Saturday, January 14, 2012

Syria / United States / Responsibility to Protect

"Demonstrators protest against Syria's President Bashar al-Assad in Homs." (Reuters)
"Edging Toward Intervention in Syria"
By Paul Mutter, January 13, 2012
"On Monday, a unity agreement between Syria's two main anti-regime groups collapsed over the issue of foreign military intervention in the country's 11-month-old internal conflict. As anti-government demonstrations and police violence continue, there is still no immediate prospect of a NATO or international military intervention like that undertaken in Libya.  But that doesn't mean it won't happen. Syria is a unique case. Unlike Libya it doesn't have a lot of oil. Unlike Egypt, it is not controlled by a U.S.-funded ally. What it does have is an increasingly violent dictatorship and a growing but divided opposition. The government of Bashar al-Assad shows no signs of weakening resolve, and Arab League monitors in the country have drawn criticism (and live fire) for their work. The Syrian National Council, which is dominated by Syrian émigrés in Turkey and Europe, has reiterated its calls for foreign military intervention despite contradictory remarks from some of its members. The SNC wants to establish a no-fly zone over northern Syria to provide a safe haven for refugees and the loosely organized 'Syria Free Army' in preparation for NATO and Arab League-backed operations against Assad's loyalist forces. The National Coordination Body, composed of left-wing Syrian Arabs and Kurds operating inside Syria, continues to warn against foreign intervention and expansion of armed resistance to Assad. The unity agreement's collapse -- and reports suggesting that a majority of the Syrian opposition and demonstrators now favor foreign military intervention -- may help strengthen the hands of those in the West who have argued for such action from the beginning.  In Washington a 'time-limited, scope-limited military action' as implemented in Libya this past year appeals to both Obama administration policymakers who say they are guided by a 'responsibility to protect' and to neoconservatives who favor 'regime change' in Damascus to isolate Iran and Islamist groups. ... For outside interlocutors assisting the SNC, there is the London-based Henry Jackson Society, which is described by the Guardian as a British group with close ties to American neoconservatives. ... Other prominent voices in the insular but influential world of neoconservative thought include a team of defense specialists at the hawkish Washington Institute for Near East Policy who recently issued a report concluding, 'Intervention in Syria would be a demanding mission carrying significant risks,' while also asserting that 'intervention also presents policy opportunities.'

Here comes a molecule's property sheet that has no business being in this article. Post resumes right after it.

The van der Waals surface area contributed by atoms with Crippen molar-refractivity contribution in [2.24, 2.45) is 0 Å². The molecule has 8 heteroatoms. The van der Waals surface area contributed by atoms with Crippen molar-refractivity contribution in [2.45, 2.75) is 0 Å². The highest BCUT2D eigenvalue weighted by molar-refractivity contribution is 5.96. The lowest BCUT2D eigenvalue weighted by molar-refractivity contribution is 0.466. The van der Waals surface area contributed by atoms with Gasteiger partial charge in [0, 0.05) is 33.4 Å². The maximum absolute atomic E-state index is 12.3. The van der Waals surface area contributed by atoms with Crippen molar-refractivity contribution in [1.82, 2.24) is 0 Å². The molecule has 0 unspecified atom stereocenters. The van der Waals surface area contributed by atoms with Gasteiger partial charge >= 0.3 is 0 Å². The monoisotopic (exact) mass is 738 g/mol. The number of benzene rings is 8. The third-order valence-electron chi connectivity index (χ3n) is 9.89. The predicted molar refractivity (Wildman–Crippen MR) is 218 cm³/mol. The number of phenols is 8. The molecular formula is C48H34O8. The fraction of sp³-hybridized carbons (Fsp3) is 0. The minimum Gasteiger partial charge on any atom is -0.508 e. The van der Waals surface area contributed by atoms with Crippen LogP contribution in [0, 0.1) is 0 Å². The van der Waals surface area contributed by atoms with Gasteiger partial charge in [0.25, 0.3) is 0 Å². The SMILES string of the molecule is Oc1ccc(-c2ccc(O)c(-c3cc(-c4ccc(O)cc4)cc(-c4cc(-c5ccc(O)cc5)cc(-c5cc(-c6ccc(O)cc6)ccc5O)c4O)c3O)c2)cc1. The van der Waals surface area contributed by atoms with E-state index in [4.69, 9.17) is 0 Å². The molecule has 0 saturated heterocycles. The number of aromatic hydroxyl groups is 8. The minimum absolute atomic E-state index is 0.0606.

Marwa Daoudy, a former UN official and critic of intervention, has noted that idea is supported by a who's who of Iraq War boosters. One of them is Fouad Ajami, a professor at Stanford, who endorsed NATO airstrikes against Moammar Gadhafi's forces this past year. Last March, Ajami wrote that 'Benghazi would have been Barack Obama's Srebrenica' if he had not intervened militarily in Libya. 'The right thing, at last,' Ajami wrote of NATO's intervention. 'The cavalry arrived in the nick of time.' Ajami is critical of Obama and Hillary Clinton's allegedly 'paralyzing caution' toward Syria. As Ajami's comments show, the tragedy of Srebrenica in 1995 -- a horrific eruption of ethnic cleansing that killed 8,000 people within sight of a UN 'safe zone' -- animates all sides of the Syria debate. So too has the Rwandan genocide of 1994. Weiss has referenced it in his writings, and at least two prominent Obama officials found President Clinton's refusal to intervene in that conflict appalling and pushed a reportedly hesitant Pentagon to move quickly. One of the most influential advocates for intervention in Libya was Samantha Power of the National Security Council, who is only half-jokingly described as Obama's Paul Wolfowitz by reporter David Rieff. Power is the administration's most outspoken advocate of 'the responsibility to protect' concept, which in its broadest interpretation 'holds that when a sovereign state fails to prevent atrocities, foreign governments may intervene to stop them.' United Nations Ambassador Susan Rice, an NSC staffer during the Clinton administration, was in the interventionist camp in Libya that drew lessons from Rwanda. Time reported that it was Rice who, by virtue of her forceful maneuvering at the UN, got Secretary of Defense Robert Gates off the fence about committing US air assets over Libya. The National Review suggested that the Pentagon was 'outmaneuvered by three women: Clinton, Power, and ... Rice.' [...]"

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